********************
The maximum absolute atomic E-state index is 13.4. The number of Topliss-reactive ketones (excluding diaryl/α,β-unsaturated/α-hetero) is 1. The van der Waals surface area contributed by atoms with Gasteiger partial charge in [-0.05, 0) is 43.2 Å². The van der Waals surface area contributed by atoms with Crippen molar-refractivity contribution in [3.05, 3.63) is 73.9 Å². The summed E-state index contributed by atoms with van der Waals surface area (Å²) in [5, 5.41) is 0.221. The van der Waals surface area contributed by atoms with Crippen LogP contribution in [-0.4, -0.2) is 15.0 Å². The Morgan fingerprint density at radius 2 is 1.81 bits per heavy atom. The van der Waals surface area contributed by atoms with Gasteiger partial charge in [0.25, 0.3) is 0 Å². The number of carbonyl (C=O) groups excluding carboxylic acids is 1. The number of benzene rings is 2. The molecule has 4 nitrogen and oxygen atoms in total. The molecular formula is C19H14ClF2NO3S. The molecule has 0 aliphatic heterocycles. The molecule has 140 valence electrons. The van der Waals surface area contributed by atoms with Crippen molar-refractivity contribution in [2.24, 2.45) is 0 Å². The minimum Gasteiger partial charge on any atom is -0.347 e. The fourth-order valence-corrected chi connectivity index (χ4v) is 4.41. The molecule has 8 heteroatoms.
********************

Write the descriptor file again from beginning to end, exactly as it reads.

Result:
The maximum absolute atomic E-state index is 13.4. The number of Topliss-reactive ketones (excluding diaryl/α,β-unsaturated/α-hetero) is 1. The van der Waals surface area contributed by atoms with Gasteiger partial charge in [-0.05, 0) is 43.2 Å². The van der Waals surface area contributed by atoms with Crippen molar-refractivity contribution in [3.05, 3.63) is 73.9 Å². The summed E-state index contributed by atoms with van der Waals surface area (Å²) in [5, 5.41) is 0.221. The van der Waals surface area contributed by atoms with Crippen LogP contribution in [-0.4, -0.2) is 15.0 Å². The Morgan fingerprint density at radius 2 is 1.81 bits per heavy atom. The van der Waals surface area contributed by atoms with Gasteiger partial charge in [0.25, 0.3) is 0 Å². The number of carbonyl (C=O) groups excluding carboxylic acids is 1. The number of benzene rings is 2. The molecule has 4 nitrogen and oxygen atoms in total. The molecular formula is C19H14ClF2NO3S. The molecule has 0 aliphatic heterocycles. The molecule has 140 valence electrons. The van der Waals surface area contributed by atoms with Crippen molar-refractivity contribution in [2.24, 2.45) is 0 Å². The minimum Gasteiger partial charge on any atom is -0.347 e. The fourth-order valence-corrected chi connectivity index (χ4v) is 4.41. The molecule has 8 heteroatoms.